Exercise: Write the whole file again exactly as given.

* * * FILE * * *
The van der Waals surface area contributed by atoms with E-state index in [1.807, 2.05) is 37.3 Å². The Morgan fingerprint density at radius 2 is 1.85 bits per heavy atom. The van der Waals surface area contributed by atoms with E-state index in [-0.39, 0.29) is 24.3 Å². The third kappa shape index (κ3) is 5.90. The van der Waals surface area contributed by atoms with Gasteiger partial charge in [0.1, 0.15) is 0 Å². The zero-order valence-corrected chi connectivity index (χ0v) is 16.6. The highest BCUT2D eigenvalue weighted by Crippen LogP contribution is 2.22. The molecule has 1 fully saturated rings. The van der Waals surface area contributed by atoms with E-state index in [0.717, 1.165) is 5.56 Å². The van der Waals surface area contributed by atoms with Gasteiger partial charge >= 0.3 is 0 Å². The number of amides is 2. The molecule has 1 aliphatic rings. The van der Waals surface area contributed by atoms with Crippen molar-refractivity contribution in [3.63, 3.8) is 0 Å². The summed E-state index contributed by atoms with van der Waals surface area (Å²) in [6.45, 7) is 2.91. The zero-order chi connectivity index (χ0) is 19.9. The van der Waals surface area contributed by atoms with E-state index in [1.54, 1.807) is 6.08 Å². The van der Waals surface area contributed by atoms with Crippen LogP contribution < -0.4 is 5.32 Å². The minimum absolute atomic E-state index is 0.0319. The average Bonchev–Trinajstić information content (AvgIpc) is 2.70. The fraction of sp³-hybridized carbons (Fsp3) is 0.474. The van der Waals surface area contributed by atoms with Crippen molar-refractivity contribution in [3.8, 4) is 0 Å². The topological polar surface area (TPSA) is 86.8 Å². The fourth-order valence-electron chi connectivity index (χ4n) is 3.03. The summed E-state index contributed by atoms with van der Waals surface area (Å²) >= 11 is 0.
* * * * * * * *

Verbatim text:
The van der Waals surface area contributed by atoms with E-state index in [1.807, 2.05) is 37.3 Å². The Morgan fingerprint density at radius 2 is 1.85 bits per heavy atom. The van der Waals surface area contributed by atoms with E-state index in [-0.39, 0.29) is 24.3 Å². The third kappa shape index (κ3) is 5.90. The van der Waals surface area contributed by atoms with Gasteiger partial charge in [0.1, 0.15) is 0 Å². The zero-order valence-corrected chi connectivity index (χ0v) is 16.6. The highest BCUT2D eigenvalue weighted by Crippen LogP contribution is 2.22. The molecule has 1 fully saturated rings. The van der Waals surface area contributed by atoms with E-state index in [0.717, 1.165) is 5.56 Å². The van der Waals surface area contributed by atoms with Gasteiger partial charge >= 0.3 is 0 Å². The number of amides is 2. The molecule has 1 aliphatic rings. The van der Waals surface area contributed by atoms with Crippen molar-refractivity contribution in [3.63, 3.8) is 0 Å². The summed E-state index contributed by atoms with van der Waals surface area (Å²) in [6.45, 7) is 2.91. The zero-order chi connectivity index (χ0) is 19.9. The van der Waals surface area contributed by atoms with E-state index in [1.54, 1.807) is 6.08 Å². The van der Waals surface area contributed by atoms with Crippen LogP contribution < -0.4 is 5.32 Å². The minimum absolute atomic E-state index is 0.0319. The average Bonchev–Trinajstić information content (AvgIpc) is 2.70. The fraction of sp³-hybridized carbons (Fsp3) is 0.474. The van der Waals surface area contributed by atoms with Crippen molar-refractivity contribution in [3.8, 4) is 0 Å². The topological polar surface area (TPSA) is 86.8 Å². The fourth-order valence-electron chi connectivity index (χ4n) is 3.03. The summed E-state index contributed by atoms with van der Waals surface area (Å²) >= 11 is 0.